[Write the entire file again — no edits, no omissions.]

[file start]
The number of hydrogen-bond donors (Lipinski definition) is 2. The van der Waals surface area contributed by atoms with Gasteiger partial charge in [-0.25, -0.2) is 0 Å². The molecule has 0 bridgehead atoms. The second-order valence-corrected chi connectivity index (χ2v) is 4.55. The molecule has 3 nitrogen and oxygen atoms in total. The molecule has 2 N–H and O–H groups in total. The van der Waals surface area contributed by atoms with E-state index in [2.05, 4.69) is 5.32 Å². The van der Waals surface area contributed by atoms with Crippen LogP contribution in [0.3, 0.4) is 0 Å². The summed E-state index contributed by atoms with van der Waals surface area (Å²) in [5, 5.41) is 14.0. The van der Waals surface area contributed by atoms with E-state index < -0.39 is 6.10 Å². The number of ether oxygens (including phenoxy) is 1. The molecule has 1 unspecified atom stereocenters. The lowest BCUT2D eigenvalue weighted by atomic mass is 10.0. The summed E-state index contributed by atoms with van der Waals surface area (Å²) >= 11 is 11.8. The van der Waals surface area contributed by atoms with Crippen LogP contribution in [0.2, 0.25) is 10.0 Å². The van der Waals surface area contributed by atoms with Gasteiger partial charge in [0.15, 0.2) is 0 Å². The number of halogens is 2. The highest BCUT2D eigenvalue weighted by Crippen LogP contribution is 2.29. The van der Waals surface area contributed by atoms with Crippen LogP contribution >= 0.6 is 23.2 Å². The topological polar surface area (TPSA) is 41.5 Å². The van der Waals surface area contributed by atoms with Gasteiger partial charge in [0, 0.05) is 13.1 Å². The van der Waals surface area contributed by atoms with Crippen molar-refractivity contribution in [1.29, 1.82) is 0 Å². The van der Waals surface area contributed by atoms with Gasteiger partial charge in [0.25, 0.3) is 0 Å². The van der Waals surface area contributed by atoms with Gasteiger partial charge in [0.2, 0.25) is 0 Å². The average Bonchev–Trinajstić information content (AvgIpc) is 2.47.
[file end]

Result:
The number of hydrogen-bond donors (Lipinski definition) is 2. The van der Waals surface area contributed by atoms with Gasteiger partial charge in [-0.25, -0.2) is 0 Å². The molecule has 0 bridgehead atoms. The second-order valence-corrected chi connectivity index (χ2v) is 4.55. The molecule has 3 nitrogen and oxygen atoms in total. The molecule has 2 N–H and O–H groups in total. The van der Waals surface area contributed by atoms with E-state index in [2.05, 4.69) is 5.32 Å². The van der Waals surface area contributed by atoms with Crippen LogP contribution in [0.3, 0.4) is 0 Å². The summed E-state index contributed by atoms with van der Waals surface area (Å²) in [5, 5.41) is 14.0. The van der Waals surface area contributed by atoms with E-state index < -0.39 is 6.10 Å². The number of ether oxygens (including phenoxy) is 1. The molecule has 1 unspecified atom stereocenters. The lowest BCUT2D eigenvalue weighted by atomic mass is 10.0. The summed E-state index contributed by atoms with van der Waals surface area (Å²) >= 11 is 11.8. The van der Waals surface area contributed by atoms with Crippen LogP contribution in [0.2, 0.25) is 10.0 Å². The van der Waals surface area contributed by atoms with Gasteiger partial charge in [0.15, 0.2) is 0 Å². The number of halogens is 2. The highest BCUT2D eigenvalue weighted by Crippen LogP contribution is 2.29. The van der Waals surface area contributed by atoms with Crippen LogP contribution >= 0.6 is 23.2 Å². The topological polar surface area (TPSA) is 41.5 Å². The van der Waals surface area contributed by atoms with Gasteiger partial charge in [0, 0.05) is 13.1 Å². The van der Waals surface area contributed by atoms with Crippen molar-refractivity contribution in [1.29, 1.82) is 0 Å². The van der Waals surface area contributed by atoms with Gasteiger partial charge in [0.25, 0.3) is 0 Å². The van der Waals surface area contributed by atoms with Gasteiger partial charge in [0.2, 0.25) is 0 Å². The average Bonchev–Trinajstić information content (AvgIpc) is 2.47.